Many injured workers in Michigan choose to settle their workers compensation cases. Below is some information about a workers compensation settlement, and how this option could benefit you.
To speak with one of our workmans comp attorneys, call us (855) 221-COMP, or fill out our contact form. The call and the advice are free.
Does workers comp law allow me to settle?
Is it common to settle a workers compensation case?
What is the benefit of a workers compensation settlement?
When is the right time to settle?
How will Social Security Disability benefits affect my settlement?
What if I'm receiving long-term disability?
Should I settle even if I'm being paid voluntary work comp benefits?
How can a workmans comp attorney help me with my options?
Q. Does workers comp law allow me to settle?
A. Yes. You can trade the value of future workers compensation benefits for a lump sum cash payment.
All workers compensation settlements must be approved by a magistrate at a redemption hearing.
Q. Is it common to settle a workers compensation case?
A. The majority of workers compensation cases are settled because both sides can lose at trial. Your employer or its insurance company could get stuck paying workers compensation benefits for years. You could also lose and get nothing. This provides plenty of incentive for both sides to resolve their differences short of trial.
Q. What is the benefit of a workers compensation settlement?
A. The primary benefit to settlement is that you can receive a lump sum payment instead of weekly checks. You will no longer be bothered by your employer or the insurance company. The independent medical examinations and the surveillance will stop. You are free to move on with your life and even get another job.
Q. When is the right time to settle?
A. A workers compensation settlement is a good idea if you have reached maximum medical improvement (MMI). This means that no further medical treatment will improve your condition.
Many individuals who reach MMI have permanent work restrictions and cannot return to their past employment. This is the ideal time to settle your workers compensation claim. You can start your own business, find another job within your restrictions or simply retire.
You should also consider settlement if it will increase your other benefits. For example, you can receive workers compensation and Social Security Disability benefits at the same time. But you must speak with a workmans compensation attorney about this option, as Social Security benefits can actually reduce your work comp benefits in some cases.
Q. How will Social Security Disability benefits affect my settlement?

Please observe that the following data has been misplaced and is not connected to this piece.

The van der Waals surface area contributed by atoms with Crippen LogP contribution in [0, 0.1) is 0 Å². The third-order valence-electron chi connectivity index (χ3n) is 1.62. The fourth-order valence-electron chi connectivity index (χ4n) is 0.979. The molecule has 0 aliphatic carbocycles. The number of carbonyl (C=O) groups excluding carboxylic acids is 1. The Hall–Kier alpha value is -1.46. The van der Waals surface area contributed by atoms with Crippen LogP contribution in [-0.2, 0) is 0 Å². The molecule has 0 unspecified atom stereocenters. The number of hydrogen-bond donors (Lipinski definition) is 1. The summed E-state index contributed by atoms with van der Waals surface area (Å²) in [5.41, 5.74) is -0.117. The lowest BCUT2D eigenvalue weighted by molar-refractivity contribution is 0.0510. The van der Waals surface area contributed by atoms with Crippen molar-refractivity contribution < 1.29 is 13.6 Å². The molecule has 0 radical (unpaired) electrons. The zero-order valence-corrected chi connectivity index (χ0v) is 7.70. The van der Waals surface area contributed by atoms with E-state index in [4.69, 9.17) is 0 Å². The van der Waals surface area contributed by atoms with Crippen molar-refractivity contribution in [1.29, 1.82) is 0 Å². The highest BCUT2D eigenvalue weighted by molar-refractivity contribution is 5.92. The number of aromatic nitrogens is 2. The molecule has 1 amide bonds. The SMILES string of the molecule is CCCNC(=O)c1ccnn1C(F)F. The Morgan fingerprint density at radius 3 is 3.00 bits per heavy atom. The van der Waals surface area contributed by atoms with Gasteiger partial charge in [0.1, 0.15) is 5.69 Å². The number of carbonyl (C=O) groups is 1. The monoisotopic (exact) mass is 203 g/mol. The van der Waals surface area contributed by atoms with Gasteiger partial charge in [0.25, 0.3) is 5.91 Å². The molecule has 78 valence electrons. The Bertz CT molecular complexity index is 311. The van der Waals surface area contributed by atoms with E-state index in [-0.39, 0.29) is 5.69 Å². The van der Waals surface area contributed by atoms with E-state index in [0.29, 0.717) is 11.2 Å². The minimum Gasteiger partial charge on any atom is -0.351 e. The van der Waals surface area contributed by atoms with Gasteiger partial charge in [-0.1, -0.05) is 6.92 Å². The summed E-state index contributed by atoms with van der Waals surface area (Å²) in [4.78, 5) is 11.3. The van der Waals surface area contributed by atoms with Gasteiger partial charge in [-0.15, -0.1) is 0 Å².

A. Social Security will reduce your monthly benefit if your combined work comp and Social Security payments exceed 80 percent of your average current earnings. But you can avoid this offset by settling your workers compensation case for a lump sum payment. The law allows you to prorate the workers compensation settlement over your lifetime, which reduced or in most cases, eliminates any offset.
Here's some information on what happens if you win your workers compensation case, where the lump sum payment option is addressed.
Q. What if I'm receiving Long Term Disability?
A. Another time you should consider settling your workers compensation case is if you are receiving long-term disability (LTD). This is a type of insurance that pays a portion of your salary if you cannot work because of a medical condition. It is typically purchased as part of a group policy with your employer.
LTD does not normally cover work injuries and you can rarely collect workers compensation at the same time. Many employers will force you to claim LTD instead of workers compensation, because it is cheaper for them.
If you settle your workers compensation case for a lump sum, you can allocate the money over your lifetime. Our workmans comp attorneys have been very successful in getting insurance companies to accept this allocation and having them continue to pay long-term disability with only a small monthly reduction. This allows you to get both workers compensation and long-term disability.
Q. Should I settle even if I'm being paid voluntary work comp benefits?
Every injured worker and workers compensation lawsuit is different. But even when you are being paid workers compensation benefits on a voluntary basis, it may be in your best interest to settle your claim.
This is especially true if your doctor is going to release you to work and you do not wish to return to your job. If your doctor says you can work without restrictions, your entitlement to wage loss benefits ends.
Q. How can a workmans comp attorney help me with my options?
A. A workers comp lawyer can help you understand the issues in your case and show you how to get the best recovery possible. A good lawyer will want to meet with you and review your medical situation.
Sometimes a workers compensation settlement is not in your best interest. You may find that a workers compensation settlement has unforeseen consequences, such as losing your seniority, pension or health insurance.
It costs you nothing to have your claim evaluated by a workers compensation lawyer. And if you do decide to hire a lawyer, the cost will easily be made up by the increased settlement that you receive.
The best way to get an idea of the value of your workers compensation settlement is by speaking with one of our workmans comp attorneys.
We've been protecting people injured on the job for more than 35 years, and we can get you the most value out of your claim.
Call us at (855) 221-COMP, or fill out our free consultation form.